Fed officials discussed rate cuts last month and hinted at end of hikes, minutes show

Fed officials discussed rate cuts last month and hinted at end of hikes, minutes show
  • PublishedJanuary 4, 2024

Federal Reserve officials during their December policy meeting broached the subject of reducing interest rates, minutes from that meeting released Wednesday showed.

Officials’ latest economic projections released in December showed that they expect to cut rates this year for the first time since kicking off a historic inflation-busting campaign in March 2022.

The central bank has seen substantial progress since then: Inflation is currently running under 3%, as measured by the Fed’s preferred inflation gauge, the Personal Consumption Expenditures price index, and is well below a four-decade peak reached in the summer of 2022.

While some officials remained wary of upside risks to inflation during December’s meeting, according to the minutes, they also recognized that the Fed’s key interest rate is “likely at or near its peak for this tightening cycle.”

Fed officials “judged that the current stance of monetary policy was restrictive and appeared to be restraining economic activity and inflation,” but that “it was possible that the economy could evolve in a manner that would make further increases in the target range appropriate,” the minutes said. Officials also saw it “appropriate for policy to remain at a restrictive stance for some time until inflation was clearly moving down sustainably toward the Committee’s objective.”

Wall Street is ready for rate cuts

Wall Street is eager for rate cuts, with some investors pricing in that first cut in the spring. However, officials have come out to temper that optimism, stressing that there are still risks that could sabotage inflation’s defeat.

Markets currently see a roughly 63% chance of that first rate cut in the spring, according to futures. The timing and pace of rate cuts is where the Fed and Wall Street seem to diverge. For example, JPMorgan is expecting five quarter-point cuts this year beginning in June, compared to Fed officials’ median estimate of three cuts in 2024.

Goldman Sachs expects rate cuts to begin in March, but some officials, such as New York Fed President John Williams, have said that cutting rates isn’t something the Fed is seriously considering just yet.

“The minutes showed that cuts may not be as drastic as people think, and that rates could stay high for a while,” Callie Cox, US investment analyst at eToro, wrote in a note Wednesday. “While this is a good sign for the economy’s future, it could curb the animal spirits we’ve seen in markets as of late.”

Wednesday’s minutes showed that central bank officials want to see a consistent trend of easing price hikes before cutting rates. So far, investors have scoffed at any hawkish comments from officials indicating that additional rate increases remain on the table.

The proverbial final mile of the Fed’s war on inflation could be the most difficult, requiring a sustained period of “below-trend growth.” The US economy likely ended 2023 on a strong note, with real-time forecasts projecting fourth-quarter gross domestic product will register above 2% and employers likely added more than 100,000 jobs in December, according to FactSet estimates.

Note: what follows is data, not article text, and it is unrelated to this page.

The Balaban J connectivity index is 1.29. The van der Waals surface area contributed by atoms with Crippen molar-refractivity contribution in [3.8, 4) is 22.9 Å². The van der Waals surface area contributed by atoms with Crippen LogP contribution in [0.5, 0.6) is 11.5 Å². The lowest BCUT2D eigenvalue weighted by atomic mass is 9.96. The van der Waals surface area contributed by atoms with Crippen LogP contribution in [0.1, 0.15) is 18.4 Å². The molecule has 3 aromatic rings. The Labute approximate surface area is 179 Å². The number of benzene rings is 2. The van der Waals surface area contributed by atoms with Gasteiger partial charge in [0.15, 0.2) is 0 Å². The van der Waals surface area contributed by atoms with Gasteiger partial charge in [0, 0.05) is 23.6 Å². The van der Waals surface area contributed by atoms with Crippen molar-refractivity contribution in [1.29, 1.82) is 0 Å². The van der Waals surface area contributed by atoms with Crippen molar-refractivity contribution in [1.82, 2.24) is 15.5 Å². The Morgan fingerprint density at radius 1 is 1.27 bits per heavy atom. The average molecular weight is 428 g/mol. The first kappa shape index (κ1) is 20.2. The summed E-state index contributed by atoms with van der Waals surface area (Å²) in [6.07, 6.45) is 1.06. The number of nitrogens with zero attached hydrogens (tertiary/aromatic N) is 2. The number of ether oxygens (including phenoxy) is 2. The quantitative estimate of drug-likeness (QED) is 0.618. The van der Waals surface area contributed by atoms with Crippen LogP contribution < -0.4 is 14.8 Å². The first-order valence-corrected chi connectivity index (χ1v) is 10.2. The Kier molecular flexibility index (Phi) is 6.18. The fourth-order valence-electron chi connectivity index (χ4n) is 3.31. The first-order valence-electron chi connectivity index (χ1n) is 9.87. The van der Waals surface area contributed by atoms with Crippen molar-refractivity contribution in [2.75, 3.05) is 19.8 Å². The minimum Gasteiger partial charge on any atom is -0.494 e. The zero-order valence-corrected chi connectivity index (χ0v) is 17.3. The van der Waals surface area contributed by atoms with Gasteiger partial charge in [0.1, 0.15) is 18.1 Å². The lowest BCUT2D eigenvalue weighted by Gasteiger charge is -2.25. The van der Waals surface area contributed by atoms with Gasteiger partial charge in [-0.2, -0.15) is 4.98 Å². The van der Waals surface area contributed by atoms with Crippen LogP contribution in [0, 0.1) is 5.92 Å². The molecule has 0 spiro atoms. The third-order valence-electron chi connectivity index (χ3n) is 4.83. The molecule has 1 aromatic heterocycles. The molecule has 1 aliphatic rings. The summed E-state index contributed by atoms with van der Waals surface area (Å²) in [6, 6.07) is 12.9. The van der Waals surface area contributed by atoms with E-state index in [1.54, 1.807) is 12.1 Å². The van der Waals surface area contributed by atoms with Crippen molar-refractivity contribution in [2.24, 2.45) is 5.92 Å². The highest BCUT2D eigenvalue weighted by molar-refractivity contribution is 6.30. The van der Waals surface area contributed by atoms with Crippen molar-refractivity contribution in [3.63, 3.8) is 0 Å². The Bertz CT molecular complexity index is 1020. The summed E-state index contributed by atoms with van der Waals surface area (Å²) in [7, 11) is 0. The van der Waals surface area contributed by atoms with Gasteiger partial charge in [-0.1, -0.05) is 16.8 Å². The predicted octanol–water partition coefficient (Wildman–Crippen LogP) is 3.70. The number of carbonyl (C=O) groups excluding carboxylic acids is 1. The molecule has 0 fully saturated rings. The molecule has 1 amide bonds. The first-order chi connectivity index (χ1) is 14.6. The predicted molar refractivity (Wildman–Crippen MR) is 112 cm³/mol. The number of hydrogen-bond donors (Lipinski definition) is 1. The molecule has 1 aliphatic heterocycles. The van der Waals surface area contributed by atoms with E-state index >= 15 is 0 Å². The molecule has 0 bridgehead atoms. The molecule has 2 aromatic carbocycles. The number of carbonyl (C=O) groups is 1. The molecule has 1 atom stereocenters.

But are conditions in place?

The state of inflation and its trajectory is the main deciding factor for cutting interest rates, but officials examine several other facets of the economy. PCE fell on a monthly basis in November for the first time in more than three years. The annual rate measured 2.6% in November, still above the 2% target, but a major improvement from the four-decade high of 7.1% in June 2022. The core reading, which excludes volatile food and energy prices, stood at 3.2% in November from a year earlier.

By other measures, inflation has already dipped below the 2% threshold. On a six-month annualized basis, the core PCE price index rose 1.9% in November, the first time that measure has dipped below 2% in more than three years.

Still, the Fed hasn’t declared victory just yet, but it has indicated a subtle shift. The central bank’s latest policy statement released last month said it would consider a range of data and other factors to determine if “any” additional policy firming would be appropriate.

Officials also look at economic activity broadly, since strong growth could make the Fed’s job of taming inflation difficult. Officials acknowledged that gross domestic product, the broadest measure of economic output, “had slowed” since the summer.

There is still also the possibility that inflation’s slowdown could stall.

“As I talk to businesses, I still hear too many planning above-normal price increases,” Richmond Fed President Thomas Barkin said Wednesday during an event in Raleigh, North Carolina.

“After decades without pricing power, businesses, especially those facing margin pressure, won’t want to back down from raising prices until their customers or competitors force their hands,” he said.

Barkin added that could mean additional action from the Fed “to convince price-setters that the inflation era is over.”


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